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Merle Haggard

June 3, 1989
Feather's assertion that Baker "was a limited trumpeter . . . and an even less talented singer" is way off the mark and damning to Baker's talent ("Film Portrait Does Jazz a Disservice"). The first time I heard Baker's voice, I said to myself, "That's not singing, that's communicating!" He didn't take over a song, but rather he made it a listener's song. Baker had a talent to give of himself, like a Nina Simone or a Piaf or a Merle Haggard and damn few others. Chet Baker is gone and so are his troubles.
January 11, 2006 | Richard Cromelin
David Bowie, Cream, Merle Haggard, Robert Johnson, Jessye Norman, Richard Pryor and the Weavers have been named recipients of the Recording Academy Lifetime Achievement Award, which honors "lifelong artistic contributions to the recording medium," the academy said Tuesday.
August 10, 1990 | From Times Wire Services
Country music star Merle Haggard, whose new album "Blue Jungle" contains two songs about the homeless, says people are paying more attention to song lyrics. "There's so much entertainment, so many records being done, and music videos," Haggard said in a recent interview. "In some ways, it's got to come back to the basics and lyrics are the basics. I think people listen more closely now than they used to."
July 24, 2003 | Randy Lewis
Merle Haggard's record label is rush-releasing his new single, "That's the News," a song critical of the media's handling of the continuing U.S. military involvement in Iraq. The 66-year-old country singer and songwriter's music has been heard infrequently in recent years on youth-oriented commercial country stations, but the new song has generated significant interest following a piece that aired Monday on Fox News Channel in response to a July 15 story in The Times.
There was a farmer had a dog, And Bingo was his name-o! Country music's legendary Merle Haggard singing "Bingo" on a children's record is about as incongruous as Bob Dylan's rendition of "This Old Man" on last year's pop all-star album "For the Children," from Walt Disney Records. Sing it Haggard does--smooth and sweet--on Disney's latest all-star effort, "Country Music for Kids," this one a for-profit venture, unlike "For the Children," which benefited the Pediatric AIDS Foundation.
May 30, 1993
I want to thank Robert Hilburn for the excellent review he gave the new retrospective collection of Lefty Frizell's performances ("Hail to the Real King," May 9). I was pleased that Charles K. Wolfe asked for my recollections for his superb album biography of Lefty. I met Lefty when his manager, Jim Beck, brought him to Nashville with his first release in 1950. Lefty's appearance on my radio program was his first interview, and I remember it vividly. Lefty was a very shy man, and without his social lubricant, alcohol, he simply froze.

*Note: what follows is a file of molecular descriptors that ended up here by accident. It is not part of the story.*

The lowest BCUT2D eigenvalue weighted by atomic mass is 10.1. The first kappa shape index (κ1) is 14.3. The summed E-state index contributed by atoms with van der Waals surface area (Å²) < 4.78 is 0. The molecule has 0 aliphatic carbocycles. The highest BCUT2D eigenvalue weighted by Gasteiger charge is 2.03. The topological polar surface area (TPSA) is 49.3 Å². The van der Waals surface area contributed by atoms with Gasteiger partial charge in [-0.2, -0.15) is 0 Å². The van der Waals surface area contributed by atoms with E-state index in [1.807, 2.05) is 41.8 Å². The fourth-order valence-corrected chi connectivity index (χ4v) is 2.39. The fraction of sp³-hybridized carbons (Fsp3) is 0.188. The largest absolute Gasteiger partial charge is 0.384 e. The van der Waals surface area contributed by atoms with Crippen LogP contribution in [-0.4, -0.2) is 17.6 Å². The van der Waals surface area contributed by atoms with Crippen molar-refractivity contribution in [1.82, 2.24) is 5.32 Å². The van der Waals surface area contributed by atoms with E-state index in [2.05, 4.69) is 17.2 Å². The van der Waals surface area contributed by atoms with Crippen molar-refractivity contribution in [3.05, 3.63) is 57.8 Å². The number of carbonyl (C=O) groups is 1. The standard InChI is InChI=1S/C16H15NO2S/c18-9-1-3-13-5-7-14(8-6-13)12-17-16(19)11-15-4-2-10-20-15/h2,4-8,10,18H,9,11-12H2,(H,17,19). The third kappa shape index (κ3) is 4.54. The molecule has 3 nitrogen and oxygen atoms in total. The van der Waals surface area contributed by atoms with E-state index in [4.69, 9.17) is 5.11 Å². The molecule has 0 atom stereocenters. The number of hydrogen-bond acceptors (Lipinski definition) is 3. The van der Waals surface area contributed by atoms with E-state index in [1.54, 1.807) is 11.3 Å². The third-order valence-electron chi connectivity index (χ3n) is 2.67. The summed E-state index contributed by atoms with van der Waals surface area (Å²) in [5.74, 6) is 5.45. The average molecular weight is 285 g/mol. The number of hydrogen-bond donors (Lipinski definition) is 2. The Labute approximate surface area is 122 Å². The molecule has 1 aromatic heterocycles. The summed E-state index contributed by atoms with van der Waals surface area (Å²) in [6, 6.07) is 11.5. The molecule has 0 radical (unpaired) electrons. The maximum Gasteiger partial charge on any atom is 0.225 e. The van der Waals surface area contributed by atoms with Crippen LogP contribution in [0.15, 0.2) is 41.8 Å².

January 26, 2014 | By Jessica Gelt
Country music's Willie Nelson, Merle Haggard and Kris Kristofferson turned heads as they walked together down the red carpet at the Grammys on Sunday. The trio is scheduled to perform in honor of Kristofferson's lifetime achievement award. Looking dapper and very salt-and-pepper, the men took questions on the red carpet but kept their answers to a minimum. Nelson's handlers said he was tired and would be skipping the carpet for the most part. Grammys 2014: Red carpet arrivals Still, they stopped for a moment to say that the best part about Kristofferson getting recognized on Sunday was, as Kristofferson and Nelson said in unison, "Being together.
April 24, 2011
RICHARD J. DORSO Talent agent, TV exec, boutique owner Richard J. "Dick" Dorso, 101, whose lengthy Hollywood career ranged from talent agent to television writer and producer to haberdasher, died April 6 at his home in Los Angeles, his family said. The cause was not given. Born in San Francisco in November 1909, Dorso as a talent agent represented such entertainers as Artie Shaw, Judy Holliday, Ethel Merman, Gordon McRae, the Andrews Sisters and Doris Day. When television was overtaking film and becoming the dominant entertainment medium, Dorso was an executive overseeing programming for United Artists Television.
January 25, 2012
An Oklahoma hospital in Garth Brooks' hometown must pay $1 million to the country singer because it failed to build a women's health center in honor of his late mother, jurors ruled Tuesday. Jurors ruled that the hospital must return a $500,000 donation to Brooks plus pay him $500,000 in punitive damages in Brooks' breach-of-contract lawsuit against IntegrisCanadian Valley Regional Hospital in Yukon. Brooks said he thought he'd reached a deal in 2005 but sued after learning the hospital wanted to use the money for other construction projects.
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